The real Pocahontas was nothing like the Pocahontas depicted in Disney’s 1995 animated classic. There are a multitude of ways that Disney lies about, or at the very least exaggerates, the life of Pocahontas, but they’re not the only culprits when it comes to spreading falsehoods about the Native American princess (who wasn’t actually a princess, by the way). The history of Pocahontas has been riddled with dramatizations, oversimplifications, and outright lies from the very beginning - and all of that dishonesty only adds to the tragedy that is Pocahontas’s true life story.
The truth about Pocahontas is infinitely sadder than the bright and cheery, wind-color-painting version presented in popular culture. Her interactions with English settlers were far less whimsical and musical than Disney would have you believe; it was instead the sort of violent and prejudiced interaction that we’ve come to expect from that era. Pocahontas herself is still an inspiring and important historical figure, but her actual life story is not a feel-good tale about the common threads between people of different backgrounds. Instead, it’s the exact opposite.
Pocahontas’s most significant interaction with the English was a lot less Disney-friendly than popular culture would have you believe, and it was far more indicative of the real relationship between colonists and Native Americans. Unhappy with Chief Powhatan, a group of English settlers paid a rival Native Ameriacn group to coerce Pocahontas onto an English ship so that she could be held for ransom. Captain Samuel Argall ordered her capture, and then compensated the Native Americans who helped him with a copper kettle for their troubles.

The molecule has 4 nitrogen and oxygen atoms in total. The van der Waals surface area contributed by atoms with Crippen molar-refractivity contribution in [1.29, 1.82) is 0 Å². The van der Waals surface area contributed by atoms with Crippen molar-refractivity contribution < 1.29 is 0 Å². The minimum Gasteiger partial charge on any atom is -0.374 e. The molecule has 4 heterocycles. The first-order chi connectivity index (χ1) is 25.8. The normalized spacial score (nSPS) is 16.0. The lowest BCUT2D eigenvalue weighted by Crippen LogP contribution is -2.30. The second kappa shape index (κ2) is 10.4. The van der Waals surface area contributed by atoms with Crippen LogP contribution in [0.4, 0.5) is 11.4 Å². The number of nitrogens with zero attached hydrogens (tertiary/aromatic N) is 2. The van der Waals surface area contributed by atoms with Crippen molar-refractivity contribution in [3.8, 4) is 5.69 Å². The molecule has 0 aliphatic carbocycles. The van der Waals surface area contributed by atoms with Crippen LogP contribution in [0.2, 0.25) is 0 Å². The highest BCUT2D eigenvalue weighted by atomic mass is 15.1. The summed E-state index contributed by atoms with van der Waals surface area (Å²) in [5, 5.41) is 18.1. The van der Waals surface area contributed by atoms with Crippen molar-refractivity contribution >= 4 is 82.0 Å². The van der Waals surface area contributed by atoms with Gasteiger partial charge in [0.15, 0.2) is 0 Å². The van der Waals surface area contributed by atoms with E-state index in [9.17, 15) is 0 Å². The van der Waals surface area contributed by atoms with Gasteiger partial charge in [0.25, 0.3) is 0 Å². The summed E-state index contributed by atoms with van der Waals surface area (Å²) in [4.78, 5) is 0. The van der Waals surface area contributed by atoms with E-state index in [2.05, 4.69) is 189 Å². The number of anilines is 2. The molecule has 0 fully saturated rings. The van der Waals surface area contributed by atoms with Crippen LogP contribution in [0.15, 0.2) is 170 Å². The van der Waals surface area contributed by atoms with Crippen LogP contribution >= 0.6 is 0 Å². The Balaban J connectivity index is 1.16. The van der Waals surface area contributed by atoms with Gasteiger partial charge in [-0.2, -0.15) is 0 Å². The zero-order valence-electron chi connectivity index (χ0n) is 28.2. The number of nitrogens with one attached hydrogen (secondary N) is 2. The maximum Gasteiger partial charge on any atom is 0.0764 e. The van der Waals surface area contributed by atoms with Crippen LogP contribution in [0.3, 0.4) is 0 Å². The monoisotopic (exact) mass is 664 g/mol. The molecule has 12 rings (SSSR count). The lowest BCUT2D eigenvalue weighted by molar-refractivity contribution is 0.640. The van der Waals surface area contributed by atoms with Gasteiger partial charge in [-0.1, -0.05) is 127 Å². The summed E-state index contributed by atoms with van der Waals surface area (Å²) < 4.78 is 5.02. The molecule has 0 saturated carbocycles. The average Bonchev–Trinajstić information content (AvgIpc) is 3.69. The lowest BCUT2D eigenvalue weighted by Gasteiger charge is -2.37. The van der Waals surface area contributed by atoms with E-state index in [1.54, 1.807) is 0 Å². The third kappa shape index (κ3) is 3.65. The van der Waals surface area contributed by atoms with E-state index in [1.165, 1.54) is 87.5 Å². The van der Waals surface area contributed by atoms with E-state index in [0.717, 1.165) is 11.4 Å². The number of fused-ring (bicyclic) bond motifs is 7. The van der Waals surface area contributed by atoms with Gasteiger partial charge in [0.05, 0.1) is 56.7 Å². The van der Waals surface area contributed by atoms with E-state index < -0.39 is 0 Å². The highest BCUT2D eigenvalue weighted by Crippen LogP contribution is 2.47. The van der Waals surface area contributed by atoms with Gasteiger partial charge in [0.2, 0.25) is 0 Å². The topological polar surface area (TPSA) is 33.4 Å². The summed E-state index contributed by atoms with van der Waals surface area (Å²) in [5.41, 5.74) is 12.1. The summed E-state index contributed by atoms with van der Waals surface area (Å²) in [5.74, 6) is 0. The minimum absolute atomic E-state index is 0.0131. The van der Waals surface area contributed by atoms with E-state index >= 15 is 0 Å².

Pocahontas is known as being one of the main Disney princesses, but that is only partially true historically. Pocahontas was the daughter of Chief Powhatan, the head of a major alliance of Algonquin-speaking groups, which was one of the largest alliances in North America. The area he represented was known as the Tsenacommacah. However, Pocahontas had 26 brothers and sisters to share her status with, so she was far from the only royal child running around Tsenacommacah, even if she was reportedly the chief’s favorite daughter. The chiefdom did not share its power hereditarily, either, so the idea of Pocahontas being royalty is not exactly true.
Pocahontas is the most common name that we know this important historical figure by, but it might actually be the least formal name she held. “Pocahontas” was a mildly pejorative nickname that translated into something along the lines of “spoiled child.” She was also known as Mataoka for most of her childhood and later went by the name of Amonute. Then, after her conversion to Christianity, she became known as Rebecca - a name she would carry until her death.
The tale most commonly told about Pocahontas might not even be a real story at all. Supposedly, Pocahontas saved the English colonist John Smith from execution at the hands of her father, and then the two went on to begin a romantic relationship. Apparently, the love between the two helped the European settlers of Jamestown get along with the Native Americans for a brief period.
But some question whether or not Smith was ever in any real danger, whereas others question whether the meeting ever even happened. John Smith earned the reputation of being a bit of an exaggerator, and there’s no direct evidence that his interaction with Pocahontas or her father ever occurred. Most sources believe that Pocahontas would have been about 11 years old when the meeting was said to have happened, which is far too young for a romance between the two.